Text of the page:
Dublin is many things, but in my experience (admittedly close on 10 years ago) a food capital it was not—unless (and there are plenty of reasons to support this theory) you believe that Irish stew is one of the world’s great dishes. If that’s your go, then a walk into any pub in any street in the Irish capital will have you content as you hoe into any of the thousand recipes that make an Irish stew, all of which must have slow-cooked lamb or mutton, and potatoes cooked to the second. Any other additions came from what was available at the time of the year, or the state of your bank account.
I travelled to Dublin four times, with the AFL’s International Rules team. I ate Irish stew every time, but not every day. There were days when a great sandwich was all that was needed. On those days, believe it or not, a pair of chains led the way. One, O’Brien’s, had outlets in shops and kiosks across the city, and specialised in simple sandwiches, encasing quality ingredients in the best bread; the other, Avoca, was/is a mix of homewares, Irish craft, soaps, and high quality cafes.
I wandered into Avoca’s Sussex Street cafe, around the corner from the renowned Trinity College (home of the Book Of Kells), looking for a gift for home, and lucked upon a true cafe, with a mix of great sandwiches and salads and coffee. I left with a cookbook, a full tummy and no gifts. The cookbook provided the basis of the marinade for a bunch of chicken breasts, and the marinade gets much of its guts from a decent dose of honey and a swag of mustard. The chicken, after bathing in the marinade, is just like that I took in my Avoca sandwich all those years ago, tender to the bite, while carrying the marinade in style.
PS: Before recent visitors to Dublin regale me, I do note that things have kicked on in the capital, as it catches up with the upsurge in quality of ingredients, cooking, and invention that was just starting in the regions in the early 2000s.
The Wall Street Journal reported, 12 months ago, about the resurgence: “Considering Ireland’s somewhat traumatic history with food—and its inferiority complex, from a centuries-long status as ‘England’s larder’—the shift is seismic. But it hasn’t been followed by a constellation of Michelin stars or led by a crew of swaggering young male celebrity chefs. Instead, artisanal producers and farmers have quietly pioneered this new wave, dramatically altering the perception of Irish food at home and abroad.”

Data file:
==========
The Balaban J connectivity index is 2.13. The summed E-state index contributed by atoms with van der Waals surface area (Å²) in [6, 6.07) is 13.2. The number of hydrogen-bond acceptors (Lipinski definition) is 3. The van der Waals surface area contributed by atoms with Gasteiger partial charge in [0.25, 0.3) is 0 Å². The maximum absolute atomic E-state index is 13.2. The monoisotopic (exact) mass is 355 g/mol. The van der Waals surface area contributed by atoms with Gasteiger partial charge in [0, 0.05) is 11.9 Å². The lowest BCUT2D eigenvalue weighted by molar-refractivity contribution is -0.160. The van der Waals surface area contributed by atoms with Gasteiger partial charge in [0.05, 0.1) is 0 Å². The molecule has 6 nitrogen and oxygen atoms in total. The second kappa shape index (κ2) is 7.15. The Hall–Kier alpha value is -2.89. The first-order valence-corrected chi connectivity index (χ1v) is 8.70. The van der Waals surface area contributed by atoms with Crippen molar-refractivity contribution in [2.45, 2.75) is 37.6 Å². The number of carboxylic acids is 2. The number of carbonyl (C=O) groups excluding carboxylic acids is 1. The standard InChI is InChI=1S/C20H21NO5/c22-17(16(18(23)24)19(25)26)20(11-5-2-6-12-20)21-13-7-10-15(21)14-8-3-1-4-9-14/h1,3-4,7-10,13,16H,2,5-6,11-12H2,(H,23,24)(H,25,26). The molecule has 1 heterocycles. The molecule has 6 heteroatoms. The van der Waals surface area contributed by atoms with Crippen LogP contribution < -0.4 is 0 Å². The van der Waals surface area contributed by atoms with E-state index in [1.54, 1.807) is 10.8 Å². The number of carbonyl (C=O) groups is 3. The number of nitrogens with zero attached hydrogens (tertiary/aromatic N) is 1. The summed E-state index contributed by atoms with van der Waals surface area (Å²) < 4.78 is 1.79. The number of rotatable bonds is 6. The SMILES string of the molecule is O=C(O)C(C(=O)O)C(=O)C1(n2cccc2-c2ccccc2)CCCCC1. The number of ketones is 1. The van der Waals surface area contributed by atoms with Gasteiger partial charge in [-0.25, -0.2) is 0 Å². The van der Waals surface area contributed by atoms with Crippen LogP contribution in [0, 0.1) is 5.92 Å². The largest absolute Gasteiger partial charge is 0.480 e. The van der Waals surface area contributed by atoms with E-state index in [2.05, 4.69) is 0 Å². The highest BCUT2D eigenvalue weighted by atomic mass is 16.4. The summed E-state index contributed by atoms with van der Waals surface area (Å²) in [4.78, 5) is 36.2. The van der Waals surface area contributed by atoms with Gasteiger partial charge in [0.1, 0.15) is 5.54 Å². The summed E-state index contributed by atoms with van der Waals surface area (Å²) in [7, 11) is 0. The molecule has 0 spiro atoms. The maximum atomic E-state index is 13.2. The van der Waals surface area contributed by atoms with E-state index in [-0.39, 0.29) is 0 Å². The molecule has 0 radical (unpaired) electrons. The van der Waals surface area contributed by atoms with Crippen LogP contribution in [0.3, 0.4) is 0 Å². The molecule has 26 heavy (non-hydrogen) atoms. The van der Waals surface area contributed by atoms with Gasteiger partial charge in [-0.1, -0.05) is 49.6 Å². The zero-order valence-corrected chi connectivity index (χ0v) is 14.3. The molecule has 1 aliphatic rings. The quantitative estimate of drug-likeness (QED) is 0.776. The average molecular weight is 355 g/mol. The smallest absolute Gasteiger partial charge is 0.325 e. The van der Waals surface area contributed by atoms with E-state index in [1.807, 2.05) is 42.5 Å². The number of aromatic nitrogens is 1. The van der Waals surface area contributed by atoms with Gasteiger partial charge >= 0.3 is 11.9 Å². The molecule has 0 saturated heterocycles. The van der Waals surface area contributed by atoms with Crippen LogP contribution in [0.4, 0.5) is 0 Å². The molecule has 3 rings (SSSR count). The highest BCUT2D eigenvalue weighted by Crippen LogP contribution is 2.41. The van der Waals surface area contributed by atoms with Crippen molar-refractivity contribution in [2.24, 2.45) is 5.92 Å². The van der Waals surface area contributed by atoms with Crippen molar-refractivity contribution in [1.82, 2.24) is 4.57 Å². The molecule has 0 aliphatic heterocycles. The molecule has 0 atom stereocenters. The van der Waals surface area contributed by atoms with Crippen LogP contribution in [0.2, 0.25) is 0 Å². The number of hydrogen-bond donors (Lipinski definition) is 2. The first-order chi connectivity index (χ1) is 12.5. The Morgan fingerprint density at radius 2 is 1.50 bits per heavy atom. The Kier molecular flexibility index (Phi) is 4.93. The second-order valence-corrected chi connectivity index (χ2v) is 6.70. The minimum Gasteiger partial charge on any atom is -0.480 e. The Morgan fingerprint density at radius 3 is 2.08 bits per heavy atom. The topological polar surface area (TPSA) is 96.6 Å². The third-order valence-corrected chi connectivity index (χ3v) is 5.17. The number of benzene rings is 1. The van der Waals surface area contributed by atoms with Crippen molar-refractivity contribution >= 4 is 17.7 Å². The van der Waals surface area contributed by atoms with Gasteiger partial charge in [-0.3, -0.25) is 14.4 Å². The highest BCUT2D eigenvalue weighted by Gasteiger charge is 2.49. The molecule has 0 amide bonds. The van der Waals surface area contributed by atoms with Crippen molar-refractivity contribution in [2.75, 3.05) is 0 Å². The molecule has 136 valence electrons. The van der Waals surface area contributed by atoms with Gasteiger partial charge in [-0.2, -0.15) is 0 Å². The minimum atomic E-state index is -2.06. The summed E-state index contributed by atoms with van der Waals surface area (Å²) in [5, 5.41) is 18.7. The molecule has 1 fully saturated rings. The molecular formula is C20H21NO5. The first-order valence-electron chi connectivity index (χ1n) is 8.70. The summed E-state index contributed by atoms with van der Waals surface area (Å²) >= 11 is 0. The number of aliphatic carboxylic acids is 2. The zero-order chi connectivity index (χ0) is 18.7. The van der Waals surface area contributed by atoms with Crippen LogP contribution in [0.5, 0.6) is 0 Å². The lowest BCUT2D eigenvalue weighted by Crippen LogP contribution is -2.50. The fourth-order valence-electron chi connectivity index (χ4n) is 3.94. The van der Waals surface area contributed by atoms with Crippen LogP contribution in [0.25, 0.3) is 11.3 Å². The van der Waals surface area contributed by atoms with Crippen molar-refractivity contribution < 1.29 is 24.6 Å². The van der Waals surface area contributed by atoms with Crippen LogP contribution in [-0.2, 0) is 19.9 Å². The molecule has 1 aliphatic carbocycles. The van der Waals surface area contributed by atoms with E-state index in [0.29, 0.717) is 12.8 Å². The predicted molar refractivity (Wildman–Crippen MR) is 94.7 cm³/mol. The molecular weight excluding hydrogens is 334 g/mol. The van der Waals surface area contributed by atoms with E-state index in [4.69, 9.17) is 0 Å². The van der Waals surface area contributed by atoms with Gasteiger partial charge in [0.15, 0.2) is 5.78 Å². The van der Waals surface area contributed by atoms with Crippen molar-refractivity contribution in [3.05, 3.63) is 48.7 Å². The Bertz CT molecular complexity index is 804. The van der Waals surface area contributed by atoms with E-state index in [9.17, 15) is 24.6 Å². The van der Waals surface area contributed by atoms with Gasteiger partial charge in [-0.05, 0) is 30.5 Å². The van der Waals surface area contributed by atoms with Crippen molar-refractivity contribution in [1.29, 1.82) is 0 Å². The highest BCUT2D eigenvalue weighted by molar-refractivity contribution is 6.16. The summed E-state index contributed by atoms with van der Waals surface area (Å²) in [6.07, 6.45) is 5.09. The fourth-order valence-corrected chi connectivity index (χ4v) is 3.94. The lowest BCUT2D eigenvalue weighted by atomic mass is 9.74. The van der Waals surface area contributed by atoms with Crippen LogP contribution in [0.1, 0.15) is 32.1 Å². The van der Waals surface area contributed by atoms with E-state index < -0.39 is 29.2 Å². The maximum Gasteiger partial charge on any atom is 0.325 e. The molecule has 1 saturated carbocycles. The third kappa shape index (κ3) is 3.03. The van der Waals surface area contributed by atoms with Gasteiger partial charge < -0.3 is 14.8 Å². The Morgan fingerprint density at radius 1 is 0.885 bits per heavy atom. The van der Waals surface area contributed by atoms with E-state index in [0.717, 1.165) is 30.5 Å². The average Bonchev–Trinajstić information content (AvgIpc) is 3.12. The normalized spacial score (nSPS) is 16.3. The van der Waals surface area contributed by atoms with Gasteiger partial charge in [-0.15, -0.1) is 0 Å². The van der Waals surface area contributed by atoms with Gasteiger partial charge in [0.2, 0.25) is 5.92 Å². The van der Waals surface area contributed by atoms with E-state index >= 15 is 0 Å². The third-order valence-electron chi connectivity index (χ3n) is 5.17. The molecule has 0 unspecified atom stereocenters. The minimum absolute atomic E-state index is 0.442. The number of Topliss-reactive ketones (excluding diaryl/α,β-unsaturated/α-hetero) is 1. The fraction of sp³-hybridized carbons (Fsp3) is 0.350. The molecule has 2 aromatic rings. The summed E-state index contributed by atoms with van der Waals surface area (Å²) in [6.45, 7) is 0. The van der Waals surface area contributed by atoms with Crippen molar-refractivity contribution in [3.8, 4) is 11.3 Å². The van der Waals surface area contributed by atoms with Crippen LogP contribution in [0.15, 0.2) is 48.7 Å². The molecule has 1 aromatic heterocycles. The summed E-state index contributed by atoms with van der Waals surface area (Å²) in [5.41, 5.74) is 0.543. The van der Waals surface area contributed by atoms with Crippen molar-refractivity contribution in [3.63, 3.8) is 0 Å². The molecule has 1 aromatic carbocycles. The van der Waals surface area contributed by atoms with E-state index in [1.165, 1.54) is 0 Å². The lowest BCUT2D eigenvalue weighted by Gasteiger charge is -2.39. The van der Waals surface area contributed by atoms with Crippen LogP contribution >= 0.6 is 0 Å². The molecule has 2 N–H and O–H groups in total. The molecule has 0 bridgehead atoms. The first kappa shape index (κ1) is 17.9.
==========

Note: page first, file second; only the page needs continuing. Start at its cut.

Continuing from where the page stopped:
Words & recipe Geoff Slattery
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- Handfuls of coriander leaves, chopped roughly
- Handfuls of parsley leaves, chopped roughly
- A few leaves of tarragon
- 225 Grams grams honey, warmed to allow for easy pouring
- 100 Grams Ancient Roman Mustard Recipe
- 2-3 lemons, Juice and zest
- Black pepper to taste
- 8 Chicken breasts, skin removed
Keep aside a quarter of the herbs, and add the rest to the Thermomix bowl, along with the honey, mustard, lemon juice, lemon zest and black pepper. Blend 5 seconds/speed 10. Scrape down, and repeat if necessary.
Remove the under fillets from the chicken breasts, and save for another day. These can be cooked in seconds, in a hot pan.
Slash the chicken breasts several times, and pour over the marinade, rubbing it into the slashes. Leave to steep for at least an hour, preferably three hours. You can even leave to marinate overnight.
When ready, heat the oven to 180°C. Brown the chicken in a hot pan, in a little olive oil until nicely coloured all over. Add any of the excess marinade, cover with foil and bake in the oven until the chicken is done, about 20-25 minutes.
Set the chicken aside, re-covered with foil, and simmer the remaining juices, stirring to grab any sediment. Serve with the juices poured over and sprinkled with the retained fresh coriander, parsley and tarragon. The chicken is excellent with roasted vegetables, or a simple salad; allowed to cool, the chicken is brilliant in a sandwich, of buttered bread, sliced avocado, and finely chopped walnuts.
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